Friday, 6 April 2012



Fethiye is a city and district of Muğla Province in the Aegean region of Turkey. Modern Fethiye is located on the site of the ancient city of Telmessos, the ruins of which can be seen throughout the city. Telmessos was the most important city of Lycia, with a recorded history starting in the 5th century BC.  The Lycians were never members of a specific country, but rather a tightly-knit confederation of fiercely independent city-states.

The city became part of the Persian Empire after the invasion of the Persian King Harpagos in 547 BC, along with other Lycian and Carian cities. Telmessos then joined the Attic-Delos Union established in mid-5th century BC. and, although it later left the union and became an independent city, continued its relations with the union until the 4th century BC.

Legend says that Alexander the Great, on a mission to invade Anatolia in the winter of 334–333 BC, entered Telmessos harbour with his fleet. The commander of the fleet, Nearchus, asks permission of King Antipatrides of Telmessos for his musicians and slaves to enter the city. On getting the permission, the warriors with weapons hidden in the flute boxes capture the acropolis during the feasts held at night.

Fethiye was formerly known as Makri; while it received a considerable amount of Turkish population from the Greek Islands and mainland Greece under the terms of the 1923 exchange of populations between Greece and Turkey, the Greeks deported from the area founded the town of Nea Makri (New Makri) in Greece.
In 1934, the city was renamed 'Fethiye' in honor of Fethi Bey, one of the first pilots of the Ottoman Air Force, killed on an early mission.

Roman Theatre

Fethiye is a treasure of the Turkish coast. You will most definitely receive a warm welcome in Fethiye. The town has grown from a modest trading port/fishing village and fertile tomato growing area to a rapidly expanding vibrant town and tourist holiday destination which offers many things to many people, from those with an interest in history and nature to those looking for sun, sea and great food.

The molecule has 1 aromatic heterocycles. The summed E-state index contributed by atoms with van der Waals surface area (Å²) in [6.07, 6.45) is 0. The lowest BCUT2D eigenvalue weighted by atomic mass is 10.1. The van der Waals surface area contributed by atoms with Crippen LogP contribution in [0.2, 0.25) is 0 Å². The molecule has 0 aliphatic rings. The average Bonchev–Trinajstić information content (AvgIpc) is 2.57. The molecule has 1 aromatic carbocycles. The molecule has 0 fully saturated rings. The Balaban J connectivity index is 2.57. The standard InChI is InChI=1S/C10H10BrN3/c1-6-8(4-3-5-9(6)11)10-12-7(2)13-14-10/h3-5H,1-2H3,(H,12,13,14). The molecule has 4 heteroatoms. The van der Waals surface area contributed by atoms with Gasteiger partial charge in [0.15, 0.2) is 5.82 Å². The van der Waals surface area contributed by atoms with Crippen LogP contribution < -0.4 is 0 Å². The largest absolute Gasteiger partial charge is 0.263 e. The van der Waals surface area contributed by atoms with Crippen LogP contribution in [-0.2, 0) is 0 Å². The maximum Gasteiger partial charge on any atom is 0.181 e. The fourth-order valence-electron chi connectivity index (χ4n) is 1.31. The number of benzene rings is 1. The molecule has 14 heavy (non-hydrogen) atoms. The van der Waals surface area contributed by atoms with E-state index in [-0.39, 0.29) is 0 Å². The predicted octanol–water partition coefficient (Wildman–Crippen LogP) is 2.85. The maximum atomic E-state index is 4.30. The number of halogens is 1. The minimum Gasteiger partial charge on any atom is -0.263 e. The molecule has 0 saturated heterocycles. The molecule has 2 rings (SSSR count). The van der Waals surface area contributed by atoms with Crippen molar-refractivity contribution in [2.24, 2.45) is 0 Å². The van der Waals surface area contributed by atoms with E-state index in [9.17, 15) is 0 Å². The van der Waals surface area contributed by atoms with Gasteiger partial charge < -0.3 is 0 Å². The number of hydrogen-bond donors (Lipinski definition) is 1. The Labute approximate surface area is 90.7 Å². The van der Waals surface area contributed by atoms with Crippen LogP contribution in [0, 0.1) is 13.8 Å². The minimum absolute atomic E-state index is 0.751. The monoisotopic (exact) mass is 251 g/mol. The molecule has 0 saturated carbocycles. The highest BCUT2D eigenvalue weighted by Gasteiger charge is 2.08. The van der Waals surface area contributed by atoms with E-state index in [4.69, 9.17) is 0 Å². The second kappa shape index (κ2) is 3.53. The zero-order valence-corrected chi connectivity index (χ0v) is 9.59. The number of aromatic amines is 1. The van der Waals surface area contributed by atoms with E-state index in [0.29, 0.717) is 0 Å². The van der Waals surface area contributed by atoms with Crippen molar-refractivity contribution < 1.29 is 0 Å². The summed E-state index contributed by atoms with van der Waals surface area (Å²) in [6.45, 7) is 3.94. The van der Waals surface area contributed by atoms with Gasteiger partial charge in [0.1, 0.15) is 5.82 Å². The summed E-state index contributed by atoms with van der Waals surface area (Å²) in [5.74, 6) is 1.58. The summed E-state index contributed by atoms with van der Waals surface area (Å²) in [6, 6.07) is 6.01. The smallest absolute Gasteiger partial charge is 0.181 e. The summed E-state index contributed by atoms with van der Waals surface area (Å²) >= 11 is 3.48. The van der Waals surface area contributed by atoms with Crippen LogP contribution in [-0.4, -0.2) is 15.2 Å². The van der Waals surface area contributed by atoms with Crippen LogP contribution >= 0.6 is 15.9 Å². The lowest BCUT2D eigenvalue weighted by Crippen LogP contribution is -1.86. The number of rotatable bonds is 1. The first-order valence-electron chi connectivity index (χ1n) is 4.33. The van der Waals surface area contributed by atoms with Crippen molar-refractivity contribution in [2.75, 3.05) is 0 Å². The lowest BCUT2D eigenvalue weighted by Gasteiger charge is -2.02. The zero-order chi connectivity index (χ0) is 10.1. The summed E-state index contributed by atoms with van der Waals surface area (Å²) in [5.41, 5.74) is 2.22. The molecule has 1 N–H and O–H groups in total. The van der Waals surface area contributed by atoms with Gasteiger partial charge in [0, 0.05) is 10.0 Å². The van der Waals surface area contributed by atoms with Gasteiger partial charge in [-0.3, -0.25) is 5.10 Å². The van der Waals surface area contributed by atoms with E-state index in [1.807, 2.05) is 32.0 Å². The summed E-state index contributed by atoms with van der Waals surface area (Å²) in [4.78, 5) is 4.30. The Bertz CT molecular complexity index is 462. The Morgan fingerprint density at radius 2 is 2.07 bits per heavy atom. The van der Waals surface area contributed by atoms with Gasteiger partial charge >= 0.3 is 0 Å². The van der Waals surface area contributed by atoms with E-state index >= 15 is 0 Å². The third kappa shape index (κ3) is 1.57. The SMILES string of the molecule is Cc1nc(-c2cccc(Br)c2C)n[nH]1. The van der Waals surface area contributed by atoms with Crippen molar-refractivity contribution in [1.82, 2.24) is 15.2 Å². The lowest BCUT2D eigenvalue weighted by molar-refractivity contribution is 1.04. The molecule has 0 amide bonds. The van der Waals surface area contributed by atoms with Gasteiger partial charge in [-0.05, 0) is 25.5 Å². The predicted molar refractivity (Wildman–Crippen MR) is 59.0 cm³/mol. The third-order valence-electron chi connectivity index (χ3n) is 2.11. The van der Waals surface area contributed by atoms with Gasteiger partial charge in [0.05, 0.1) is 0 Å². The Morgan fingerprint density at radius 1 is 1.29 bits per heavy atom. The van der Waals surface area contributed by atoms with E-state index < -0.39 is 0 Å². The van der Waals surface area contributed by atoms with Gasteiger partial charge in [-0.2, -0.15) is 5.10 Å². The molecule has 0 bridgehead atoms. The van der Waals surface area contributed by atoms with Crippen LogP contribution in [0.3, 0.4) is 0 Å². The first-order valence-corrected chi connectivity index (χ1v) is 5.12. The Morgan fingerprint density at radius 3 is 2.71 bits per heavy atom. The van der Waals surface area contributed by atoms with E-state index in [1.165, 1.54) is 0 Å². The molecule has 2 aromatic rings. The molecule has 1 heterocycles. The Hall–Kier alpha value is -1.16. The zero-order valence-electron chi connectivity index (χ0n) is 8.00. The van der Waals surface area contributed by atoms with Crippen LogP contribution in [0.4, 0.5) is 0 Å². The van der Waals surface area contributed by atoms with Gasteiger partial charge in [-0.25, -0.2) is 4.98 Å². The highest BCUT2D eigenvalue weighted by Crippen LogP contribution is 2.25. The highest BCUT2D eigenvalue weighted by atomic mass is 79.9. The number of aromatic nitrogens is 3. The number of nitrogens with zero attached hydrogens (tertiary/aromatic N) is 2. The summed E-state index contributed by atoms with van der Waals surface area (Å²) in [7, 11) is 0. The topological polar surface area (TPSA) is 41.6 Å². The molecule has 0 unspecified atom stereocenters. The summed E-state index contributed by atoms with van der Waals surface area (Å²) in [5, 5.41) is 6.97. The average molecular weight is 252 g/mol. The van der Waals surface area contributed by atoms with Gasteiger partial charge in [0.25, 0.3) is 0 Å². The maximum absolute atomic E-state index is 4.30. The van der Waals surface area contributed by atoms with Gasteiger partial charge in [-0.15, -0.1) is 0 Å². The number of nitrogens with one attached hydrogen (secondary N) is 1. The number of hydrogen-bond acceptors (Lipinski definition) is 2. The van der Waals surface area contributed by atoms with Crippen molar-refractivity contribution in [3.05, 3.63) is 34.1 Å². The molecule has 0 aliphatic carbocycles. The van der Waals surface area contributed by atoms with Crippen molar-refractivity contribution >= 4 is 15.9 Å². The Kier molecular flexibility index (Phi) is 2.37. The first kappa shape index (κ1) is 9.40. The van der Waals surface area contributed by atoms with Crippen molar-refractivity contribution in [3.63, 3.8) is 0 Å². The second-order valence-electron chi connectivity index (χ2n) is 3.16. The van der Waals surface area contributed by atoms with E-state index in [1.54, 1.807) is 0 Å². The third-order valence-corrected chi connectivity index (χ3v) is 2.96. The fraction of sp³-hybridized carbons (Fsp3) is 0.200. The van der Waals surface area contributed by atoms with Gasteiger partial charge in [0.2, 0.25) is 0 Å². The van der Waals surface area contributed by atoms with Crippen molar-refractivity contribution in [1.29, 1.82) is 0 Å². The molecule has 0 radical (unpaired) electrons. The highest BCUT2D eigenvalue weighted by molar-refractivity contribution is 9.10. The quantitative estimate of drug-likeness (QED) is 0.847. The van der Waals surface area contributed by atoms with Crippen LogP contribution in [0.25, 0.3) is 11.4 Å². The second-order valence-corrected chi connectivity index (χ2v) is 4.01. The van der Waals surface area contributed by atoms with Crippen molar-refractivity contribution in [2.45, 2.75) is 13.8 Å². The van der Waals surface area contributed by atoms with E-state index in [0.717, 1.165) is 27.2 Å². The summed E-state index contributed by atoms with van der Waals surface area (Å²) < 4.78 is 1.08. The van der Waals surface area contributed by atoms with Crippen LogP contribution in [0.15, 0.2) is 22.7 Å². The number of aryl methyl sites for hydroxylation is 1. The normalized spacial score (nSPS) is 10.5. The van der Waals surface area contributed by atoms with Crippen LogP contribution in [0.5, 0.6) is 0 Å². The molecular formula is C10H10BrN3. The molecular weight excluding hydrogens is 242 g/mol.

The centre of modern day Fethiye shows great variation in very short distances. The Lycian Rock tombs carved into the rock sides over 2,000 years ago, the old Paspatur area (the narrow lanes of shops and restaurants, once used to store the delivered cargoes from the arriving ships) sits shoulder to shoulder with the “new town” - new in the aftermath of the devastating earthquake of 1956 anyway - and both run seamlessly into the marina area sitting beneath the more recently added and exceptionally desirable residential area of Karagozler, where everyone seems to have a sea view - continue further round the bay and next is the 20,000m2 private peninsula of the popular Club Letoonia resort, an all inclusive style holiday hotel (more of a village than a hotel in truth) and within 5 minutes drive we have seen over two centuries years of development and progress.

There cannot be another place on the planet where the phrase "something for every budget" is more true. Dining out is an experience and with different budgets the experience may be different, but all so very enjoyable. Restaurants can cost you anything from a couple of pounds upwards. Forget rotating stumps of meat-like substance on the way home from a large quantity of lagers, Turkish Kebab Houses offer fresh, flavoursome doners and kebabs served in diverse ways from across the country. Chicken doners contain just chicken, lamb is 100% lamb meat, nothing in the way of fillers or strange offcuts. With the amazing local naturally organic vegetables which taste fabulous, you can enjoy a filling lunch for a couple of pounds. 

Local lokanta restaurants offer wholesome, filling and very tasty prepared meals. There is normally a great range to choose from and they are all such good value that it is possible to choose two or three main dishes and see if you like them. The different meals and side dishes are normally displayed from behind a glass food cabinet. Remember these restaurants are not touristic, they are providing the working man with much required sustenance - so it could well be that no English is spoken. No problem though, they will be happy to serve you exactly what you point at through the glass! Again, the local vegetables make wonderful side dishes (and surprisingly often main courses too).